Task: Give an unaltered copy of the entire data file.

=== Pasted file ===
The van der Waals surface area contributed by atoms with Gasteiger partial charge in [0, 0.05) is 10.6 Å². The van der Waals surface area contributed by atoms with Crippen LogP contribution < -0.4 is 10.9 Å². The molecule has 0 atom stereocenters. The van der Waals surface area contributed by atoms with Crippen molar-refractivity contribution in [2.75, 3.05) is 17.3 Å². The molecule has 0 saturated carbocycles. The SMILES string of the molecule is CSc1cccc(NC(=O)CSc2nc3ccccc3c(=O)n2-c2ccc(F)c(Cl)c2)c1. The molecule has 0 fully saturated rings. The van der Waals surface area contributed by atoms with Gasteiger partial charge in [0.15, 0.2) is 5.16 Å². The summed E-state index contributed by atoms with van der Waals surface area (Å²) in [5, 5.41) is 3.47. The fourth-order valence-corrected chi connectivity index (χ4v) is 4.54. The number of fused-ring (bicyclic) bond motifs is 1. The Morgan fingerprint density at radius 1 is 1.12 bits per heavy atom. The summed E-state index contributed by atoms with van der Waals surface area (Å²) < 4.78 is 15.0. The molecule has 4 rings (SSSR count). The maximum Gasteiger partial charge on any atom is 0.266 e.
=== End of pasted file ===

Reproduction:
The van der Waals surface area contributed by atoms with Gasteiger partial charge in [0, 0.05) is 10.6 Å². The van der Waals surface area contributed by atoms with Crippen LogP contribution < -0.4 is 10.9 Å². The molecule has 0 atom stereocenters. The van der Waals surface area contributed by atoms with Crippen molar-refractivity contribution in [2.75, 3.05) is 17.3 Å². The molecule has 0 saturated carbocycles. The SMILES string of the molecule is CSc1cccc(NC(=O)CSc2nc3ccccc3c(=O)n2-c2ccc(F)c(Cl)c2)c1. The molecule has 0 fully saturated rings. The van der Waals surface area contributed by atoms with Gasteiger partial charge in [0.15, 0.2) is 5.16 Å². The summed E-state index contributed by atoms with van der Waals surface area (Å²) in [5, 5.41) is 3.47. The fourth-order valence-corrected chi connectivity index (χ4v) is 4.54. The number of fused-ring (bicyclic) bond motifs is 1. The Morgan fingerprint density at radius 1 is 1.12 bits per heavy atom. The summed E-state index contributed by atoms with van der Waals surface area (Å²) < 4.78 is 15.0. The molecule has 4 rings (SSSR count). The maximum Gasteiger partial charge on any atom is 0.266 e.